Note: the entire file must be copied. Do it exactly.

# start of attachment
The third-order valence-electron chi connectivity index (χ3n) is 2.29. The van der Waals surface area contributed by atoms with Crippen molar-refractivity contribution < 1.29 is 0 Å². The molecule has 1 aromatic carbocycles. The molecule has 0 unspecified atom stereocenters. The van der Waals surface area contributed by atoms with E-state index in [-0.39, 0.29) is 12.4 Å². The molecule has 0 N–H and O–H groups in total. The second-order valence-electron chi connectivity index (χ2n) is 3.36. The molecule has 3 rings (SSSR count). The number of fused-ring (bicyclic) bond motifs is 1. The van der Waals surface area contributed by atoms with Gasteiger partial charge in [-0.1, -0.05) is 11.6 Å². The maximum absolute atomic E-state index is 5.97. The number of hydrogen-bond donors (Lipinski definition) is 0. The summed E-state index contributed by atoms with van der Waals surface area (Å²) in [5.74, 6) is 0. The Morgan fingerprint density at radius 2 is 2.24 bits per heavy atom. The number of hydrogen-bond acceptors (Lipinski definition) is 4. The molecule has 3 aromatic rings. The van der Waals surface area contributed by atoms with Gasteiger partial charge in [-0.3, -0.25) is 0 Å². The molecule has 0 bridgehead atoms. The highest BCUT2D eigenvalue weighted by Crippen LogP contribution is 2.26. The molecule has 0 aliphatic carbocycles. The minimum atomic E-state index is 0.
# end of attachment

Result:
The third-order valence-electron chi connectivity index (χ3n) is 2.29. The van der Waals surface area contributed by atoms with Crippen molar-refractivity contribution < 1.29 is 0 Å². The molecule has 1 aromatic carbocycles. The molecule has 0 unspecified atom stereocenters. The van der Waals surface area contributed by atoms with E-state index in [-0.39, 0.29) is 12.4 Å². The molecule has 0 N–H and O–H groups in total. The second-order valence-electron chi connectivity index (χ2n) is 3.36. The molecule has 3 rings (SSSR count). The number of fused-ring (bicyclic) bond motifs is 1. The van der Waals surface area contributed by atoms with Gasteiger partial charge in [-0.1, -0.05) is 11.6 Å². The maximum absolute atomic E-state index is 5.97. The number of hydrogen-bond donors (Lipinski definition) is 0. The summed E-state index contributed by atoms with van der Waals surface area (Å²) in [5.74, 6) is 0. The Morgan fingerprint density at radius 2 is 2.24 bits per heavy atom. The number of hydrogen-bond acceptors (Lipinski definition) is 4. The molecule has 3 aromatic rings. The van der Waals surface area contributed by atoms with Gasteiger partial charge in [-0.3, -0.25) is 0 Å². The molecule has 0 bridgehead atoms. The highest BCUT2D eigenvalue weighted by Crippen LogP contribution is 2.26. The molecule has 0 aliphatic carbocycles. The minimum atomic E-state index is 0.